Meningococcal meningitis and meningococcemia are relatively common entities in children. Neonatal meningitis caused by Neisseria meningitidis is quite rare, however, and the outcome is often fatal. Furthermore, to our knowledge, recovery from meningococcemia has yet to be reported in a neonate. We describe a 2-week-old boy with meningococcemia and meningococcal meningitis whose condition was successfully treated, but in whom a colonized contact was never identified.
Report of a Case.—A 2,250-g boy, first of a pair of monozygotic twins, was born by spontaneous vaginal delivery after a 38-week gestation to a 31-year-old, gravida 4, para 3 woman. Apgar scores were 7 and 9 at one and five minutes, respectively. A previous full-term pregnancy resulted in the unexplained birth of a stillborn male infant. This pregnancy, labor, and delivery were unremarkable. The infant was discharged in apparently good condition at 7 days of age to his parents, with his twin brother.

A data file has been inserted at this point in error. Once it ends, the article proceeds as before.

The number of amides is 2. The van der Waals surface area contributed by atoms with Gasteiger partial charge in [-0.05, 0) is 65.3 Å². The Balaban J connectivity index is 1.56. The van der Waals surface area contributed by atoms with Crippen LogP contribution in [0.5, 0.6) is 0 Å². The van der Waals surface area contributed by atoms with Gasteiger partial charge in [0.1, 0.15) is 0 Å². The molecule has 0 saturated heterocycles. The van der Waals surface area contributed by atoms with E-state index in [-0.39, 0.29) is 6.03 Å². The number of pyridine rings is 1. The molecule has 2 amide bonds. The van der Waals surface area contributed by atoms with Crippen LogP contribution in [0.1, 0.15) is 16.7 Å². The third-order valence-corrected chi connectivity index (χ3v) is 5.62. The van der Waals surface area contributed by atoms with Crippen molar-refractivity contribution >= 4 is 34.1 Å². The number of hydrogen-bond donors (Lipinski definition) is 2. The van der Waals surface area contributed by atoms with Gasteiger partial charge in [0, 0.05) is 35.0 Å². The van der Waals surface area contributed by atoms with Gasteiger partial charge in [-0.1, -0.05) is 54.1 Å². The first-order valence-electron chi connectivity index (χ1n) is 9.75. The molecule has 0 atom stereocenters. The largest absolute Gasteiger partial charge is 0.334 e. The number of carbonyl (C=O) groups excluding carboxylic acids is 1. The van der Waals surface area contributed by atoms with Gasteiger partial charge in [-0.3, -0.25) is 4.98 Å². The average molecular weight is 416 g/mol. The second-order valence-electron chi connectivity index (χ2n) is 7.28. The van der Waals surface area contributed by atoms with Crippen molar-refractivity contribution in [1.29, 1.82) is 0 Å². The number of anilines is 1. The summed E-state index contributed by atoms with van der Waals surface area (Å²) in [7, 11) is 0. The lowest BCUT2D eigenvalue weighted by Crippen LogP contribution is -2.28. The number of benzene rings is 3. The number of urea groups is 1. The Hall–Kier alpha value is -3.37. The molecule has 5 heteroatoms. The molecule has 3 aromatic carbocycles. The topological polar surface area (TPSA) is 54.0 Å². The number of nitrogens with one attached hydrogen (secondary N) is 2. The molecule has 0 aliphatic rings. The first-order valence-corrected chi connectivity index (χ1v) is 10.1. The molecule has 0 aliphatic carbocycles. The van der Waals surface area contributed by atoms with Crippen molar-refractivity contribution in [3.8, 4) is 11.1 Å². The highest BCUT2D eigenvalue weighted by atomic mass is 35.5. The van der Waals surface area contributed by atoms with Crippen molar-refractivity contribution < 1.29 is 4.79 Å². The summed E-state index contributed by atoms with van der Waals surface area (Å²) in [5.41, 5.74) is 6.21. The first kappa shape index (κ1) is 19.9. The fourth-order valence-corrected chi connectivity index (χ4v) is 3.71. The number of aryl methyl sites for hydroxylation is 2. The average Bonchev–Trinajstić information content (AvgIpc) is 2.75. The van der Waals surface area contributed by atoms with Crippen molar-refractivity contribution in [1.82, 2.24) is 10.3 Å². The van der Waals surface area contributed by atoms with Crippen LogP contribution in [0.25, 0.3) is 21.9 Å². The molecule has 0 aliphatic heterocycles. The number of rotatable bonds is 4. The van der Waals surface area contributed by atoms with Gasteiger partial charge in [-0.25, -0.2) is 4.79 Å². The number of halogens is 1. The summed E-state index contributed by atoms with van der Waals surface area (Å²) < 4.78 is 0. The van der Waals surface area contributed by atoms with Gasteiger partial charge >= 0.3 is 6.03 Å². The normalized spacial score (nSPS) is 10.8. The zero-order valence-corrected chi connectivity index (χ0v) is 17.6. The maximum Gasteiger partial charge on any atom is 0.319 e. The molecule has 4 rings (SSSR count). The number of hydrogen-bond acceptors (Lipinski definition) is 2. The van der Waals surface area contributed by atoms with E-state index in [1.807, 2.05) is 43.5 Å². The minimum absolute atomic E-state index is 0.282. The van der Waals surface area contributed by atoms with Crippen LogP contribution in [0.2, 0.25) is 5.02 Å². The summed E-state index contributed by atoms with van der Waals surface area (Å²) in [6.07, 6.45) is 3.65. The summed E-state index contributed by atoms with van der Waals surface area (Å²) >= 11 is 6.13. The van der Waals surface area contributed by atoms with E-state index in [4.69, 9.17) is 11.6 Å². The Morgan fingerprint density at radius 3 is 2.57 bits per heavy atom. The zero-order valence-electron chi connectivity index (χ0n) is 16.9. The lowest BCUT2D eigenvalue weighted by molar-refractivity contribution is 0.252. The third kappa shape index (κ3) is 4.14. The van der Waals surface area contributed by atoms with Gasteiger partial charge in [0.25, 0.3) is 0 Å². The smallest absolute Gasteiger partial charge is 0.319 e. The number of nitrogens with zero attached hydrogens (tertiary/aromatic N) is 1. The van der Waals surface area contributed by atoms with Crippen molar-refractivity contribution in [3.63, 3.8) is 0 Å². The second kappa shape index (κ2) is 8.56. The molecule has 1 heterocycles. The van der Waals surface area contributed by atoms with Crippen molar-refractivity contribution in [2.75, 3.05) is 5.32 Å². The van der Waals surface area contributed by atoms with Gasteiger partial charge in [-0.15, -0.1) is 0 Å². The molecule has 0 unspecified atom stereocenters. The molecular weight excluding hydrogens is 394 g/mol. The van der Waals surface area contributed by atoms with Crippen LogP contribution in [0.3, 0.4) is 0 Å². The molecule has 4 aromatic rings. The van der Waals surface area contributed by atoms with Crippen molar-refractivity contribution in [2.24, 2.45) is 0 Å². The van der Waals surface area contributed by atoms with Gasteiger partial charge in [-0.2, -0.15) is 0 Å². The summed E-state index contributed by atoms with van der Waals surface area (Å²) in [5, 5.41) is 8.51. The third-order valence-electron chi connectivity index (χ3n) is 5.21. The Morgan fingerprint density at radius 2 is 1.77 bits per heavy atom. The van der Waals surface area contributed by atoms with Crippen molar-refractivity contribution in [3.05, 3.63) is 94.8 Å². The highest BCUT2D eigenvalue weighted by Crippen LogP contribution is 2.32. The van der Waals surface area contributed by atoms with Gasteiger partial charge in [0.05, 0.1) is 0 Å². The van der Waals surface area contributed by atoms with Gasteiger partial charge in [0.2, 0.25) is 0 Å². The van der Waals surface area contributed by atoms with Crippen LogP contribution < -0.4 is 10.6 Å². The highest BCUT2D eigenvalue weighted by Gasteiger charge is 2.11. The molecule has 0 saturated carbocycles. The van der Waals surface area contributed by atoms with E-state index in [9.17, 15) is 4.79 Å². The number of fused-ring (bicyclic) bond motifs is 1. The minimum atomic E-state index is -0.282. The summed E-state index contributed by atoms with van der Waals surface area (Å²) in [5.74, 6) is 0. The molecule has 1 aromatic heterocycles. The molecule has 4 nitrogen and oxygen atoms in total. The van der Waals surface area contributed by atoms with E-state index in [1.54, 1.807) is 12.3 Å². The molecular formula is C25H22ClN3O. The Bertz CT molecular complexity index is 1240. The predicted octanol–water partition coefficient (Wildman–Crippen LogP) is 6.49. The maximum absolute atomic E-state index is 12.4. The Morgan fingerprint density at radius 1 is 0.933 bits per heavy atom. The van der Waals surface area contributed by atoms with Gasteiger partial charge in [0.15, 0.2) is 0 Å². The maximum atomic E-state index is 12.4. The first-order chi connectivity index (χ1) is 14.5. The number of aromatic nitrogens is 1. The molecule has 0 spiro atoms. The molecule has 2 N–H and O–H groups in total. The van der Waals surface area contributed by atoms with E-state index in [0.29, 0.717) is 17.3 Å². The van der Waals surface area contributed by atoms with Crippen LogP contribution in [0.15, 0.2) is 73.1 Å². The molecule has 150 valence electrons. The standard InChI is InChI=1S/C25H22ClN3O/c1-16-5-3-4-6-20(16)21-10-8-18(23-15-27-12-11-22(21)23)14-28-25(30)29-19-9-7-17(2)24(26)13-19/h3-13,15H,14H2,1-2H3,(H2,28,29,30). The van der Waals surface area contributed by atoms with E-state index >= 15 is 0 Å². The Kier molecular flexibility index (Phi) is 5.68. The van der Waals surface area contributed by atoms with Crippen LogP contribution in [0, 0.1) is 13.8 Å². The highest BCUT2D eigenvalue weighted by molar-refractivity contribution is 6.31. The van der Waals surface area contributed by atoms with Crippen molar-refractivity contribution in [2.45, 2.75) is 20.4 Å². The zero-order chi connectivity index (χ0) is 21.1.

MANGINELLO FP, PASCALE JA, WOLFSDORF J. Neonatal Meningococcal Meningitis and Meningococcemia. Am J Dis Child. 1979;133(6):651–652. doi:10.1001/archpedi.1979.02130060091025
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